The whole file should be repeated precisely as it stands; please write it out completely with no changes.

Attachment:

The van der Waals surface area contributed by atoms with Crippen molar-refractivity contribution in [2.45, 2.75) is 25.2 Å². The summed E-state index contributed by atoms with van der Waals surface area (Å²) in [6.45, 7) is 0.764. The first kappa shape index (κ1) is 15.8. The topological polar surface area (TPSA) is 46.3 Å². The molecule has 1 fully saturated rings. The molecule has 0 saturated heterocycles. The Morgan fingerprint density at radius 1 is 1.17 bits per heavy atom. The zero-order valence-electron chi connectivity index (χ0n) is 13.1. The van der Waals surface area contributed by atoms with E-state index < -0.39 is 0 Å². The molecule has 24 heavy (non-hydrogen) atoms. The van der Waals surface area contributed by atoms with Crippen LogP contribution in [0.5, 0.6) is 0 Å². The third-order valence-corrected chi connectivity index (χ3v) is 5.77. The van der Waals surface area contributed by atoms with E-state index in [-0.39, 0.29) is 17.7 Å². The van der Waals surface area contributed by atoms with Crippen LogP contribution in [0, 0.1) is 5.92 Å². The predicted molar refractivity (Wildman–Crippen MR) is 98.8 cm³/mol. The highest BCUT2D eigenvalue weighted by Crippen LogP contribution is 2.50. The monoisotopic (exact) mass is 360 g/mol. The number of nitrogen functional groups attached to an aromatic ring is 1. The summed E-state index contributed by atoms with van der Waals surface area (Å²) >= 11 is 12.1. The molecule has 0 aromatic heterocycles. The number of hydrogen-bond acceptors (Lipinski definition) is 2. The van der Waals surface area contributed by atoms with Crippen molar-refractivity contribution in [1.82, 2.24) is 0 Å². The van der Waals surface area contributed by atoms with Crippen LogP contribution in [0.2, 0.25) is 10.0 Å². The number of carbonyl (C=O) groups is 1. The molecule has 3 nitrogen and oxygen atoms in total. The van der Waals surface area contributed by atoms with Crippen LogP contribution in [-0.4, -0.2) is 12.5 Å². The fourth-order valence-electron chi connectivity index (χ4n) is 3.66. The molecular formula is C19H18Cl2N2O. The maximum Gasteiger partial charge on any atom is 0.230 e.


The van der Waals surface area contributed by atoms with Crippen molar-refractivity contribution in [2.45, 2.75) is 25.2 Å². The summed E-state index contributed by atoms with van der Waals surface area (Å²) in [6.45, 7) is 0.764. The first kappa shape index (κ1) is 15.8. The topological polar surface area (TPSA) is 46.3 Å². The molecule has 1 fully saturated rings. The molecule has 0 saturated heterocycles. The Morgan fingerprint density at radius 1 is 1.17 bits per heavy atom. The zero-order valence-electron chi connectivity index (χ0n) is 13.1. The van der Waals surface area contributed by atoms with E-state index < -0.39 is 0 Å². The molecule has 24 heavy (non-hydrogen) atoms. The van der Waals surface area contributed by atoms with Crippen LogP contribution in [0.5, 0.6) is 0 Å². The third-order valence-corrected chi connectivity index (χ3v) is 5.77. The van der Waals surface area contributed by atoms with E-state index in [-0.39, 0.29) is 17.7 Å². The van der Waals surface area contributed by atoms with Crippen LogP contribution in [0, 0.1) is 5.92 Å². The predicted molar refractivity (Wildman–Crippen MR) is 98.8 cm³/mol. The highest BCUT2D eigenvalue weighted by Crippen LogP contribution is 2.50. The monoisotopic (exact) mass is 360 g/mol. The number of nitrogen functional groups attached to an aromatic ring is 1. The summed E-state index contributed by atoms with van der Waals surface area (Å²) >= 11 is 12.1. The molecule has 0 aromatic heterocycles. The number of hydrogen-bond acceptors (Lipinski definition) is 2. The van der Waals surface area contributed by atoms with Crippen molar-refractivity contribution in [1.82, 2.24) is 0 Å². The van der Waals surface area contributed by atoms with Crippen LogP contribution in [0.2, 0.25) is 10.0 Å². The number of carbonyl (C=O) groups is 1. The molecule has 3 nitrogen and oxygen atoms in total. The van der Waals surface area contributed by atoms with Crippen LogP contribution in [-0.4, -0.2) is 12.5 Å². The fourth-order valence-electron chi connectivity index (χ4n) is 3.66. The molecular formula is C19H18Cl2N2O. The maximum Gasteiger partial charge on any atom is 0.230 e.